Though he’s busy gearing up for the release of The First Rule next month (January 12), Robert Crais generously took time from shopping for loud socks to do an e-mail interview with me.
If you’re already a fan, you know the basics. If not, visit his website for all the dish, then check out his tour schedule.
I’m giving away some goodies, with details below the interview. But first, read on as we discuss Joe Pike, who’s center stage in The First Rule. The novel is a blood-pumping, rocket-paced adventure with all the usual Pike-isms, but it also reveals an unexpectedly tender side of him that makes your chest clench a little.
PCN: Since there’s a heartrending twist in TFR that I don’t want to spoil, I’ll just ask vague, possibly irrelevant questions. Hopefully, this will entice people even more to pick up the book to see what the hell I’m talking about.
Pike goes where we’ve never seen him go emotionally and it changes him. How will that affect his future actions?
Robert Crais: Maybe it won’t. Pike has been Pike for a long time, so he’s good at repressing his feelings.
PCN: Does he repress his, um, urges, too? I don’t recall any girlfriends since Karen Garcia in L.A. Requiem and even she was in flashbacks. When’s he gonna get some again?
RC: You offering?
PCN: I’d ruin him. He’d start knitting me sweaters and calling me “Pumpkin.” Who would want that? Could he remain an interesting character if he were in a happy relationship?
RC: I doubt it. Part of Pike’s appeal is his “other-ness.” He’s a strange cat and readers like those aspects of his character. If he were “normal,” I don’t think people would find him as interesting. Could Pike be in a happy relationship? I don’t know. He probably wants to be in a happy place, but I don’t think he knows how to get there.
PCN: I could draw him diagrams but I don’t really want him to go there. Now, some actors do Method Acting. Ever do Method Writing as Pike?
RC: That’s how I write. I put myself in his place, feel what he feels, share the moments with him. If I don’t feel what Pike feels, if I’m not there in the moment, the scene won’t work.
PCN: What does putting yourself in his place entail? Knocking heads, eating vegetables, then running at night with coyotes?
RC: Pike does those things to put himself in MY headspace.
PCN: When he’s not on a case with Elvis, at the gun shop, working out or cleaning his Jeep, what does Pike do? Pottery? Watch Glee?
RC: Decorative macramé. It’s all the rage. And Pike loves Glee. You going to make fun of him for that? Go ahead—I dare you.
PCN: Nah, I like him more for it, especially if he does the “Single Ladies” routine to warm up before a run. You excel in showing how Pike feels about people and things through his actions so I’m happy with the third-person perspective. Hypothetically, though, could you write him in first person?
RC: Of course. I am the World’s Greatest Writer.
PCN: What kind of book would that be?
RC: Short. He doesn’t say much.
PCN: In TFR, Elvis goes to eat at the Sidewalk Café in Venice. I’d bet he’s there to sample the Robert Crais pizza. Why does your namesake pie have way more meat than the Cormac McCarthy pizza?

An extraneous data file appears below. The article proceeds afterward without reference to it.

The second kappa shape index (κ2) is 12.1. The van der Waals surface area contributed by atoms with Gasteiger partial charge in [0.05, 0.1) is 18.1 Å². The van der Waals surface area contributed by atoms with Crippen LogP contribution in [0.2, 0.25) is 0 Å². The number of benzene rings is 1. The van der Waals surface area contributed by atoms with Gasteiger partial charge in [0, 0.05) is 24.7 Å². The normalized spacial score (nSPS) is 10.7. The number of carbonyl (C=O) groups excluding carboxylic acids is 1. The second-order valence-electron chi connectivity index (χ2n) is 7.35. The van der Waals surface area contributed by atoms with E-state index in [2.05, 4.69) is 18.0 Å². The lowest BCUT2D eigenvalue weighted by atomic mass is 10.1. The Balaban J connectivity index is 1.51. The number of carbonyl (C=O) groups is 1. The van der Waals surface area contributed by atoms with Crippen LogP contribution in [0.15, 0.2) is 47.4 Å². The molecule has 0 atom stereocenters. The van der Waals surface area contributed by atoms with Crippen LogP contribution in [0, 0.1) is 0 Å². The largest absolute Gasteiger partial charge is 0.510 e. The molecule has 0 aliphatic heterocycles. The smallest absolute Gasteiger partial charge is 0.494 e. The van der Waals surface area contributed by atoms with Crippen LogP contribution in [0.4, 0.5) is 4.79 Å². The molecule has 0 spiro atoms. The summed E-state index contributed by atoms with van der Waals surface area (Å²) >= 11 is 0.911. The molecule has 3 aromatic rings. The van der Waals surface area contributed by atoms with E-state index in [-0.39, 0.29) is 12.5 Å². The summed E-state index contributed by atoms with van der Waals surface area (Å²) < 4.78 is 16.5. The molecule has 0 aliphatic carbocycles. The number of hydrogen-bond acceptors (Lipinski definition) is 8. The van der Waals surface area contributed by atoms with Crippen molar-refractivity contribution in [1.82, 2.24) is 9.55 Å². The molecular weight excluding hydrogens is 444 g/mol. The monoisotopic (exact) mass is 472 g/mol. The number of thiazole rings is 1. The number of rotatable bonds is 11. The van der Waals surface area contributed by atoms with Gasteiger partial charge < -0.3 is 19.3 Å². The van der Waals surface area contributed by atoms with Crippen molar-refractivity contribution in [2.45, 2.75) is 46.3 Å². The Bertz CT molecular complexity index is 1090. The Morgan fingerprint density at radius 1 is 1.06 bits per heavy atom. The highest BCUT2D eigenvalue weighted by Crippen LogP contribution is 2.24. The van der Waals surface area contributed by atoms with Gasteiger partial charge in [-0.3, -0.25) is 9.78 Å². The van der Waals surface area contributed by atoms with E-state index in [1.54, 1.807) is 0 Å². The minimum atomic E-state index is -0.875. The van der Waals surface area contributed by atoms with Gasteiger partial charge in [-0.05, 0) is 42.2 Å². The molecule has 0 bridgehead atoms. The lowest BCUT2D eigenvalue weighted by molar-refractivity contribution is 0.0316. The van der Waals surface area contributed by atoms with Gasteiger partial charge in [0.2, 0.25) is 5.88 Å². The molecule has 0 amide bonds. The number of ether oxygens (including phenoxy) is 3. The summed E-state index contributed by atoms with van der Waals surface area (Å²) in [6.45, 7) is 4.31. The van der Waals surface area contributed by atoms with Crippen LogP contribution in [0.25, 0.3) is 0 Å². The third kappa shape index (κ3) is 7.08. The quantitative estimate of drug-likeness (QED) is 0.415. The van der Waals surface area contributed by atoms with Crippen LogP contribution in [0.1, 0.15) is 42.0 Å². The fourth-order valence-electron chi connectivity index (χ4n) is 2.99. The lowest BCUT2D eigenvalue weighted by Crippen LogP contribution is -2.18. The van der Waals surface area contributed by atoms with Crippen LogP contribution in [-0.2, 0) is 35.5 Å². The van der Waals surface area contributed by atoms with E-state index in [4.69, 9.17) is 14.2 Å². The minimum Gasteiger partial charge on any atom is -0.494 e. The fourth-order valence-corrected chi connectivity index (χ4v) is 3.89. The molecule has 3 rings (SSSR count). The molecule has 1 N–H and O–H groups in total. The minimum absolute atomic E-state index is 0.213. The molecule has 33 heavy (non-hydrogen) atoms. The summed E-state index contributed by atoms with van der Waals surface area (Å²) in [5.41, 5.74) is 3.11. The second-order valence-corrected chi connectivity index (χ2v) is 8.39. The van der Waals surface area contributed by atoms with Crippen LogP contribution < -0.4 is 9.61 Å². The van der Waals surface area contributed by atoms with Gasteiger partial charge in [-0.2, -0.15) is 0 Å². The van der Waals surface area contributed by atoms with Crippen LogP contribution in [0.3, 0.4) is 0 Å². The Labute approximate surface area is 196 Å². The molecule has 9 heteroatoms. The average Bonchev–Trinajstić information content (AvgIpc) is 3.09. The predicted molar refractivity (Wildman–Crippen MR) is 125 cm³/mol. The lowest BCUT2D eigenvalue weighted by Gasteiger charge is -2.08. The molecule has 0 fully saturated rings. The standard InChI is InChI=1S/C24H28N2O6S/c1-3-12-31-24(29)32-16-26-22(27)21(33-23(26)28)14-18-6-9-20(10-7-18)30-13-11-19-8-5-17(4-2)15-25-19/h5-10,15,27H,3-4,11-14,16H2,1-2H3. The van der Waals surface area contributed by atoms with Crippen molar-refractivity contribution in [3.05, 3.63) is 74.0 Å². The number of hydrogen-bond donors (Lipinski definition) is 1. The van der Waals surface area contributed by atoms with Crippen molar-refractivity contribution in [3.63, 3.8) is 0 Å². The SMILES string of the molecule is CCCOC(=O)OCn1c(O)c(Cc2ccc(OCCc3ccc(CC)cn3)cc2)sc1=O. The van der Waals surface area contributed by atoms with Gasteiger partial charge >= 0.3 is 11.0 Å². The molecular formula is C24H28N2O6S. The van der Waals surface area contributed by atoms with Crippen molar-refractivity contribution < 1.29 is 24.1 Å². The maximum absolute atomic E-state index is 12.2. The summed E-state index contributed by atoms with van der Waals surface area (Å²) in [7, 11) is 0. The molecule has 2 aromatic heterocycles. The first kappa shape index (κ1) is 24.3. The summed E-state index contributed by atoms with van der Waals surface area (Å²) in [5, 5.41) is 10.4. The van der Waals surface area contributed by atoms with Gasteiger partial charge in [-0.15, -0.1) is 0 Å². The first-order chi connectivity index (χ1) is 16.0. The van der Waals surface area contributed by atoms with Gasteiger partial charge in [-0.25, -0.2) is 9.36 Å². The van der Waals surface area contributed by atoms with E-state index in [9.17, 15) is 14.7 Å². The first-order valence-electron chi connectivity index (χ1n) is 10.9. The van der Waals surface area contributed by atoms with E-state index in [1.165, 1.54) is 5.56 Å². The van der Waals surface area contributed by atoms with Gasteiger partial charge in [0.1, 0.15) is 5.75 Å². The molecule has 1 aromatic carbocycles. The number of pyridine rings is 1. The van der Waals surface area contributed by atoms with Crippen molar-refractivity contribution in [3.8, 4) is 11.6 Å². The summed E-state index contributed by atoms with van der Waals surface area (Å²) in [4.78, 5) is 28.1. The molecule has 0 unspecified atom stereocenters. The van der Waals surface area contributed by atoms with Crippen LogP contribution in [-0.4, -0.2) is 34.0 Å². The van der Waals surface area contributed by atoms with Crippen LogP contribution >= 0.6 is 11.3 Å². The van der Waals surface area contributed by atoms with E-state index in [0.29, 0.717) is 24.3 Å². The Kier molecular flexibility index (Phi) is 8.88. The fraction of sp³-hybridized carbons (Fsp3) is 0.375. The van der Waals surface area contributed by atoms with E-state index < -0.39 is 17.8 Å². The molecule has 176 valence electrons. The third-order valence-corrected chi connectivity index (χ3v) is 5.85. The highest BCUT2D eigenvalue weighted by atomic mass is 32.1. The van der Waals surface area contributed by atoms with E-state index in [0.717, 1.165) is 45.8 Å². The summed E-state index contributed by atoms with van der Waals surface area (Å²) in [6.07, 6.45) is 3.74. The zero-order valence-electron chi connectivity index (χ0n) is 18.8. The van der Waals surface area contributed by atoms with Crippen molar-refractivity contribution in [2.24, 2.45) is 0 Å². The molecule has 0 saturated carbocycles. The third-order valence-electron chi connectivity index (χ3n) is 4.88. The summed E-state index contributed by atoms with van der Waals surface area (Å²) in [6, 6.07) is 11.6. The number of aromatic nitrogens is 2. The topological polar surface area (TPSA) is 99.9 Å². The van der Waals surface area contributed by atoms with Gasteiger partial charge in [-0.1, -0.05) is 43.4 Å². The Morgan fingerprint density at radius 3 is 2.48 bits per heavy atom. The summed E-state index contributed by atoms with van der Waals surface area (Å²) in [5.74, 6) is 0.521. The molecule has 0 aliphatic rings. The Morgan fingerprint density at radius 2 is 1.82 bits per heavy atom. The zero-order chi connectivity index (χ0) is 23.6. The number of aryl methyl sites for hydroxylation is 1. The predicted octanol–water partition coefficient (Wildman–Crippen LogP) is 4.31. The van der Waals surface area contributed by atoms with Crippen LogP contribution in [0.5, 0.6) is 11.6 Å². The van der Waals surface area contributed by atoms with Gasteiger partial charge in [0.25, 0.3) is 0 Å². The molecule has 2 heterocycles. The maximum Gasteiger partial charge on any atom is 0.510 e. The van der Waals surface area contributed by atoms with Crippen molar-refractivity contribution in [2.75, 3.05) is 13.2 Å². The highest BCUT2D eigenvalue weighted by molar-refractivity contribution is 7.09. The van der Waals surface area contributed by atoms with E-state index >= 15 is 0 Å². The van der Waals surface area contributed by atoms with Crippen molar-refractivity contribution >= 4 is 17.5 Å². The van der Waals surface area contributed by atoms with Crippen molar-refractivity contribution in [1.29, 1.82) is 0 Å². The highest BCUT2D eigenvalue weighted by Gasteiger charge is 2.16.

RC: Have you eaten me yet? I’m pretty good.
PCN: I have, and thought you were cheesy and meaty. And cheap!
RC: You should tell your readers the Sidewalk Café in Venice is a real place. They named a pizza after me, so I like them a lot. Also, they make a dynamite pie.
PCN: I see you’ll be signing at a Costco on tour. Which aisle is your favorite place to sit?
RC: Big screen TVs. There’s something to watch after the crowd thins.
PCN: Right, once you tell people where to find hams and batteries. What’s the next book about? Is it an Elvis? Standalone?
RC: Another Joe Pike book. I want to write something else, but Pike won’t let me.
PCN: Have you publicly announced that anywhere else? Can I claim it as a world exclusive due to my intrepid scoop-breaking abilities?
RC: Probably, but you can tell everyone I’m announcing it here first. I won’t tell.
And that concludes my world exclusive scoopy interview. Deep, massive thanks to Robert for chatting and not telling. (To see and hear him read excerpts from TFR, click here.)
Now, for the giveaway…
Prizes and Rules:
Up for grabs is an ARC of The First Rule, which will come gift-wrapped from Lydia at Putnam, who has mad wrapping skillz. The winner will be randomly selected.
A second name will be randomly chosen to receive a set of four picture cards, autographed by Robert. (See closeups below.) They feature locations from the Elvis Cole and Joe Pike books—including Elvis’s house!—with text from the novels in which they were mentioned.
Robert Crais, happy to see me
These aren’t available anywhere else because I made them, then ambushed Robert at a restaurant and got him to sign. (If the pictures look familiar, some were used in the video “Elvis Cole’s Los Angeles,” which can be viewed here.) They can be used as postcards, bookmarks, coasters, refrigerator art, etc. I haven’t even offered them to my own mother but will give a set to one of you.
Temporary red arrow tattoos might also be included with the prizes if I can resist putting them all over myself first.
In The First Rule, Joe Pike goes to great lengths to defend the name and memory of his friend, Frank. To enter, answer the following question:
- What’s the most heroic thing you’ve ever done for a friend? This includes acts big and small.
You must also be a:
- U.S. or Canada resident
- subscriber or Twitter follower
New subscribers/followers get 1 entry, current ones get 2, people who tweet about this giveaway (and let me know) get 3 entries. Giveaway ends Dec. 14, 5 p.m. PST.
Winners will be announced only here and via Twitter; no e-mail notifications will be done. If winners don’t respond within 48 hours, alternate names will be chosen.
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